emergency medicine

Confirmation of a hospital birth just hit the news cycle. When it comes to delivery location, the stakes are too high to add a risk factor or hurdle to childbirth.
Jimmy Carter is reportedly doing well, recovering from surgery for a broken hip sustained after the 94-year-old former president fell at his home. With falls among the top five leading causes of preventable death, context is paramount.
A 50-year-old man’s rare condition caused by a catastrophic stroke leaves him unable to move, speak or perform basic functions like chewing and swallowing. All the while his mind is intact. The diagnosis is called “locked-in syndrome,” and here's a look at this terrifying condition.
Successful organ transplantation requires that a logistically complex series of events take place well beyond the scope of an ideally-matched donor and recipient. As the applications keep expanding, delivery-focused technology is a boon for healthcare.
Penetrating traumas take on a unique trajectory. They can be erratic, asymmetrical and variable in depth and extent. So real estate in the body, and good fortune, matter most.
New research analyzed the rate of foreign-body ingestion in young children, only to determine it increased by over 90% over the study’s 21-year period. Though the items and circumstances vary, no age is spared. And preventable injury is quite costly.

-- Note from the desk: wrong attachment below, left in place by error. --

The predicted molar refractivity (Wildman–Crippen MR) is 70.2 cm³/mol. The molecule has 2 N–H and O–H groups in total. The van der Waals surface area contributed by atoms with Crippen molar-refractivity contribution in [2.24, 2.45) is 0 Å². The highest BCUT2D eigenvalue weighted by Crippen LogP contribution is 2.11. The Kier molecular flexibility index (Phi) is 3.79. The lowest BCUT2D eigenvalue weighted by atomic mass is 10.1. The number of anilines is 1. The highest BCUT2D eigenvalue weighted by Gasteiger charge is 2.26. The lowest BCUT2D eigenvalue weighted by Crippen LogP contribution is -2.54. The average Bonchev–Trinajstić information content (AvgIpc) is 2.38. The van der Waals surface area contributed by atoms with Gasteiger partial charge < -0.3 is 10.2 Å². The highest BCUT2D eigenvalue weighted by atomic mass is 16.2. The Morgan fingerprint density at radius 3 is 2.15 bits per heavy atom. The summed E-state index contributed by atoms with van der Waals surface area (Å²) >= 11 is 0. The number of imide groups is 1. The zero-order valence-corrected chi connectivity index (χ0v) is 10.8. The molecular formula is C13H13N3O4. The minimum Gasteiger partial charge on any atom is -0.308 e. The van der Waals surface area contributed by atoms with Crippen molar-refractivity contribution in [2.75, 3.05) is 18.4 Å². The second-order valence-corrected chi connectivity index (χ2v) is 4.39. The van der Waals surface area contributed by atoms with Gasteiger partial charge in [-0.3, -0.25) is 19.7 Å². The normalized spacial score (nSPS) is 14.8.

There are many misconceptions about strokes that warrant clarification. They range from those who are at greatest risk to be afflicted to their chances of recovery. Let's take a look.
A recent bus crash reminds us that all episodes of impaired driving are not due to overdose.
Did you know if you had a cardiac arrest, the decision to give you a potentially life-saving medication or placebo – in the fleeting moment where seconds matter – might be made at random by those coordinating a study? A little-known FDA exemption allows for it.
How lucky we are to be alive when, while enduring catastrophic events, the possibility of real-time help is literally at our fingertips.
A man was hospitalized for a heart attack. Insurance paid $55,000 and he was left with a bill of nearly $110,000. Could you, too, have gotten it dropped to less than $800?
When health insurers keep trying to practice medicine without a license, we all lose.